- Institutions or individuals that manage personal information (in this case the pharmacy) should register in a well defined fashion the purposes and the way by which they plan to collect and use users’ information. This process is similar to the Notification Process established by the Information Commissioner Officer (see ). This registered information will be treated as the rules that such institutions should follow while processing personal information. An example of the document produced during the notification by a pharmacy can be found in . This problem can be addressed by using semantic web technologies to represent purposes of collection, tasks performed over users' information and the set of information that will be collected from users. This is a metadata representation issue.
- All the entities involved (in this case the on-line pharmacy and Alice) need to capture in a standard way the provenance information related to their actions. In that way, the analysis of the actions of the entities can be automated. This is a provenance content and management issue.
- To effectively make entities accountable for misuse of information, we need to guarantee that the provenance information created by the involved entities implements some form of entity identification and provenance integrity. Then, if a problem is found in the processing of personal information, the right entity can be made accountable by checking its identity. At the same time, if provenance integrity is guaranteed, entities can be sure that the actions that they asserted are represented in the provenance information and any other entity was able to change it. This problem can be addressed by the use of cryptographic techniques, such as signatures to verify the entities’ identity and cryptographic hashes to check the integrity of provenance chains. This is a provenance content and management issue.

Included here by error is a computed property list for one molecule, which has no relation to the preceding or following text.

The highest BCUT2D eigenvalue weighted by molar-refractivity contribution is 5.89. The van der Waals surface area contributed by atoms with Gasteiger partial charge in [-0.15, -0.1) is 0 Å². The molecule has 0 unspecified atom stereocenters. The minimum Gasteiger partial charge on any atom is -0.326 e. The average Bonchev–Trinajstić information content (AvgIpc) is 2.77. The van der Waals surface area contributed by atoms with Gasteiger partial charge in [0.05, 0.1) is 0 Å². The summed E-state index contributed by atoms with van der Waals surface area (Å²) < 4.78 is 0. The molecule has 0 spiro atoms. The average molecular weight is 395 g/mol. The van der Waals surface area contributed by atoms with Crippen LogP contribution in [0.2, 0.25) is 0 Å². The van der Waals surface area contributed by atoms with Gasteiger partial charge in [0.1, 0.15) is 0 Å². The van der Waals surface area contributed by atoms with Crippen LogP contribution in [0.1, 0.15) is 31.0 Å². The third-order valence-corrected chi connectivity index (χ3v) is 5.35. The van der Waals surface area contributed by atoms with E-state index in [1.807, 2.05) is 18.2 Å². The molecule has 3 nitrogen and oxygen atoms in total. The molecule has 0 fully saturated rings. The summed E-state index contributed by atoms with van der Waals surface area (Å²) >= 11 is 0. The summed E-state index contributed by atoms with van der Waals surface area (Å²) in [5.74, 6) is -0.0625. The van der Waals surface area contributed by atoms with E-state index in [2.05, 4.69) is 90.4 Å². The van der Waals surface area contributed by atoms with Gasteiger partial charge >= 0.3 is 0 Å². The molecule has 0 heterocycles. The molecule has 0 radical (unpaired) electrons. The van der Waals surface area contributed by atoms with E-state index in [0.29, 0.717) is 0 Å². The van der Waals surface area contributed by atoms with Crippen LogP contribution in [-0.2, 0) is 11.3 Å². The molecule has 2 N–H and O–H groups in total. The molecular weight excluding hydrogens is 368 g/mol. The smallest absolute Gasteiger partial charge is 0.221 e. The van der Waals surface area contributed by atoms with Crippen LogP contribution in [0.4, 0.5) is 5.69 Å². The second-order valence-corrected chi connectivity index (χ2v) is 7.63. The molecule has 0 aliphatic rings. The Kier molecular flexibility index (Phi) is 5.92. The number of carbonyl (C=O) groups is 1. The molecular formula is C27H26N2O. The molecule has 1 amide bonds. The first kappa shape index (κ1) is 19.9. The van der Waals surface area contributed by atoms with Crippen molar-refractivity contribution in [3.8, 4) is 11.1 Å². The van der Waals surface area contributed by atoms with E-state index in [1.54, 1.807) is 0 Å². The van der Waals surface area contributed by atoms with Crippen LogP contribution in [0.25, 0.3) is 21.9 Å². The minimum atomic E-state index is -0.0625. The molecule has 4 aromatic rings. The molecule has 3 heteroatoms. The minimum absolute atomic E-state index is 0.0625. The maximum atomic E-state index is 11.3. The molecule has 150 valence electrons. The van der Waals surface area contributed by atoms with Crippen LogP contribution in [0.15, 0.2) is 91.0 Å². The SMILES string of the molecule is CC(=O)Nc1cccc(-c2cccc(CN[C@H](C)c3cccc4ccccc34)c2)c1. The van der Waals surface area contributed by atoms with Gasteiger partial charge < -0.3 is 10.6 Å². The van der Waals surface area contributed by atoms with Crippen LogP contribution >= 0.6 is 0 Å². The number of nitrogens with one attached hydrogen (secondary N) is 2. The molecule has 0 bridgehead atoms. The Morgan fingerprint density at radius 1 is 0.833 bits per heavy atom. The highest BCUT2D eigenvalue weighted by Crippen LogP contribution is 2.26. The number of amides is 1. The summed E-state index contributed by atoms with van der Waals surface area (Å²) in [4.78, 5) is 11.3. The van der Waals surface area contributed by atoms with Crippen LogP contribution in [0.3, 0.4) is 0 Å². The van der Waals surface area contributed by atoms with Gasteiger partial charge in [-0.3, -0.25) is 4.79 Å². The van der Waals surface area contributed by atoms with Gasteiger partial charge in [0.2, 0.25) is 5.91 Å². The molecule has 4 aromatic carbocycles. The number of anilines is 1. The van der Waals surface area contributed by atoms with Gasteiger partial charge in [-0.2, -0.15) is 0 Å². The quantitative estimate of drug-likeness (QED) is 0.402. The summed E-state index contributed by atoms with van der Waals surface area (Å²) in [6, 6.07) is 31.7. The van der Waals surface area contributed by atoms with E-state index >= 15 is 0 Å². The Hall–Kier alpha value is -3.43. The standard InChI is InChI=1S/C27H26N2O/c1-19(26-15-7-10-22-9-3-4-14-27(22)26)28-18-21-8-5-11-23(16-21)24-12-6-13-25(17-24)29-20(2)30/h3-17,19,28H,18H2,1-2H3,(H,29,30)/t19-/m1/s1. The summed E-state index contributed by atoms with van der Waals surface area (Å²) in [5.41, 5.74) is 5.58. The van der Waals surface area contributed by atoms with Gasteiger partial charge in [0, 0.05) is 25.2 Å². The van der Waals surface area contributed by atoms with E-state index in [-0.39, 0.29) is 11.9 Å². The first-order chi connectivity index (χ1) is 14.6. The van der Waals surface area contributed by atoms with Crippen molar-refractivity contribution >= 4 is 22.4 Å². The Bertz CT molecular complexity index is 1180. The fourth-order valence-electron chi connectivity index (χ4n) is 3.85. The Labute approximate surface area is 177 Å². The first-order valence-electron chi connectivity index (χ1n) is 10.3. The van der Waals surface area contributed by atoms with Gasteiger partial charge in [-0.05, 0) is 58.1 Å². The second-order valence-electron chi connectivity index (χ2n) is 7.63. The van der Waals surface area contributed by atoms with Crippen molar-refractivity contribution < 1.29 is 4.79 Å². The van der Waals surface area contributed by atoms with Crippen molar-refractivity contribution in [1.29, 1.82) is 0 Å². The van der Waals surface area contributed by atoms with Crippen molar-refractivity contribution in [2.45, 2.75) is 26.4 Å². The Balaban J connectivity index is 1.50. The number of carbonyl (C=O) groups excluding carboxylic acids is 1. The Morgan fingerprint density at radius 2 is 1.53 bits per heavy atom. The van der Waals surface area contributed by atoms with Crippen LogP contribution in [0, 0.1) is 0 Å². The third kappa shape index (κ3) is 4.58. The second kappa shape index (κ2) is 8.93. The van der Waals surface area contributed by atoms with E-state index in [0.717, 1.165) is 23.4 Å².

- Provenance information created by the entities involved in a processing can be compared against the registered rules to verify if they used personal information in the right way. This is a provenance use issue.
Existing Work (optional)
Aldeco-Pérez, R. & Moreau, L. Provenance-based Auditing of Private Data Use International Academic Research Conference, Visions of Computer Science, 2008